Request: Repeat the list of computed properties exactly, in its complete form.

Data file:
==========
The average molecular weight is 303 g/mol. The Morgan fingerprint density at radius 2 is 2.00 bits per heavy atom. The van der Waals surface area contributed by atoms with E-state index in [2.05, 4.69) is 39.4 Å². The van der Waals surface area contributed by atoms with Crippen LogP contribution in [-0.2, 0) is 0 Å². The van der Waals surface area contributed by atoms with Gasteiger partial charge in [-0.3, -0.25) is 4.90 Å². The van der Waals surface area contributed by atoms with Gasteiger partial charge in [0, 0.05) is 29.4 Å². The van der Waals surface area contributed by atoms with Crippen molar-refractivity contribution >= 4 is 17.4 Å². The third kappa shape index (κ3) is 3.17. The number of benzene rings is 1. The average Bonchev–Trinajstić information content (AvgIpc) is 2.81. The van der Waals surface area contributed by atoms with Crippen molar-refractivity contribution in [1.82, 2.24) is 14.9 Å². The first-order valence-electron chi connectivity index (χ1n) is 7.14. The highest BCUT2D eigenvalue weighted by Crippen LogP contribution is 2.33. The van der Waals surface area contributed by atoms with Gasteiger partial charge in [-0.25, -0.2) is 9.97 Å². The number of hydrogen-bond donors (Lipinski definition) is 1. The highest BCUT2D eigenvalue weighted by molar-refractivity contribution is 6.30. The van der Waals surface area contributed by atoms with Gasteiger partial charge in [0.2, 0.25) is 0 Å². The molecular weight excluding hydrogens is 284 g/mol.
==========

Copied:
The average molecular weight is 303 g/mol. The Morgan fingerprint density at radius 2 is 2.00 bits per heavy atom. The van der Waals surface area contributed by atoms with E-state index in [2.05, 4.69) is 39.4 Å². The van der Waals surface area contributed by atoms with Crippen LogP contribution in [-0.2, 0) is 0 Å². The van der Waals surface area contributed by atoms with Gasteiger partial charge in [-0.3, -0.25) is 4.90 Å². The van der Waals surface area contributed by atoms with Gasteiger partial charge in [0, 0.05) is 29.4 Å². The van der Waals surface area contributed by atoms with Crippen molar-refractivity contribution >= 4 is 17.4 Å². The third kappa shape index (κ3) is 3.17. The number of benzene rings is 1. The average Bonchev–Trinajstić information content (AvgIpc) is 2.81. The van der Waals surface area contributed by atoms with Crippen molar-refractivity contribution in [1.82, 2.24) is 14.9 Å². The first-order valence-electron chi connectivity index (χ1n) is 7.14. The highest BCUT2D eigenvalue weighted by Crippen LogP contribution is 2.33. The van der Waals surface area contributed by atoms with Gasteiger partial charge in [-0.25, -0.2) is 9.97 Å². The number of hydrogen-bond donors (Lipinski definition) is 1. The highest BCUT2D eigenvalue weighted by molar-refractivity contribution is 6.30. The van der Waals surface area contributed by atoms with Gasteiger partial charge in [0.2, 0.25) is 0 Å². The molecular weight excluding hydrogens is 284 g/mol.